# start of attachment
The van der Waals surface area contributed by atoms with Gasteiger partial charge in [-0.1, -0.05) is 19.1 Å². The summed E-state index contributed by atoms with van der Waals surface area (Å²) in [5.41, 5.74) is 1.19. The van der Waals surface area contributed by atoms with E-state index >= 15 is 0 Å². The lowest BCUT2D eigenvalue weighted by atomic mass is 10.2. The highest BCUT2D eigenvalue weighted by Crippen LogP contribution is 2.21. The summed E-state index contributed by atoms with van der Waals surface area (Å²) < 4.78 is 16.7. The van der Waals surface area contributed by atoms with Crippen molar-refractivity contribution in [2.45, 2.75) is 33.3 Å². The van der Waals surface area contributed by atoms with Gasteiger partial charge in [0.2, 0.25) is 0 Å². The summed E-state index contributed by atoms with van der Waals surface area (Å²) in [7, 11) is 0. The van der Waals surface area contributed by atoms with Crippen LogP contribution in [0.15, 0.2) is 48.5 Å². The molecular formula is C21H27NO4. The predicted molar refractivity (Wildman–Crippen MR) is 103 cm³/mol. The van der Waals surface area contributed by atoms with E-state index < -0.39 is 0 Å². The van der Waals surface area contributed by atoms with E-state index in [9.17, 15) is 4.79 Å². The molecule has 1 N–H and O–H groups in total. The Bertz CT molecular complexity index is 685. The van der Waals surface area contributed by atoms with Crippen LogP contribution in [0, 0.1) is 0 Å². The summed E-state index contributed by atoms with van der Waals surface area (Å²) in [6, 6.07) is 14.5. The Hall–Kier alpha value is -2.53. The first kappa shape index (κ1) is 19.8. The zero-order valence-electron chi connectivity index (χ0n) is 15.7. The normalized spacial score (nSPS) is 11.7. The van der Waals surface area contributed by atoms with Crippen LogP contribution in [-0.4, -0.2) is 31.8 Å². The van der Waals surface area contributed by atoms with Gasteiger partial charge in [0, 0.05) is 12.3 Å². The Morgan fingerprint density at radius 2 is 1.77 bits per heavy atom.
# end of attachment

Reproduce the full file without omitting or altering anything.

The van der Waals surface area contributed by atoms with Gasteiger partial charge in [-0.1, -0.05) is 19.1 Å². The summed E-state index contributed by atoms with van der Waals surface area (Å²) in [5.41, 5.74) is 1.19. The van der Waals surface area contributed by atoms with E-state index >= 15 is 0 Å². The lowest BCUT2D eigenvalue weighted by atomic mass is 10.2. The highest BCUT2D eigenvalue weighted by Crippen LogP contribution is 2.21. The summed E-state index contributed by atoms with van der Waals surface area (Å²) < 4.78 is 16.7. The van der Waals surface area contributed by atoms with Crippen molar-refractivity contribution in [2.45, 2.75) is 33.3 Å². The van der Waals surface area contributed by atoms with Gasteiger partial charge in [0.2, 0.25) is 0 Å². The summed E-state index contributed by atoms with van der Waals surface area (Å²) in [7, 11) is 0. The van der Waals surface area contributed by atoms with Crippen LogP contribution in [0.15, 0.2) is 48.5 Å². The molecular formula is C21H27NO4. The predicted molar refractivity (Wildman–Crippen MR) is 103 cm³/mol. The van der Waals surface area contributed by atoms with E-state index < -0.39 is 0 Å². The van der Waals surface area contributed by atoms with E-state index in [9.17, 15) is 4.79 Å². The molecule has 1 N–H and O–H groups in total. The Bertz CT molecular complexity index is 685. The van der Waals surface area contributed by atoms with Crippen LogP contribution in [0, 0.1) is 0 Å². The summed E-state index contributed by atoms with van der Waals surface area (Å²) in [6, 6.07) is 14.5. The Hall–Kier alpha value is -2.53. The first kappa shape index (κ1) is 19.8. The zero-order valence-electron chi connectivity index (χ0n) is 15.7. The normalized spacial score (nSPS) is 11.7. The van der Waals surface area contributed by atoms with Crippen LogP contribution in [-0.4, -0.2) is 31.8 Å². The van der Waals surface area contributed by atoms with Gasteiger partial charge in [0, 0.05) is 12.3 Å². The Morgan fingerprint density at radius 2 is 1.77 bits per heavy atom.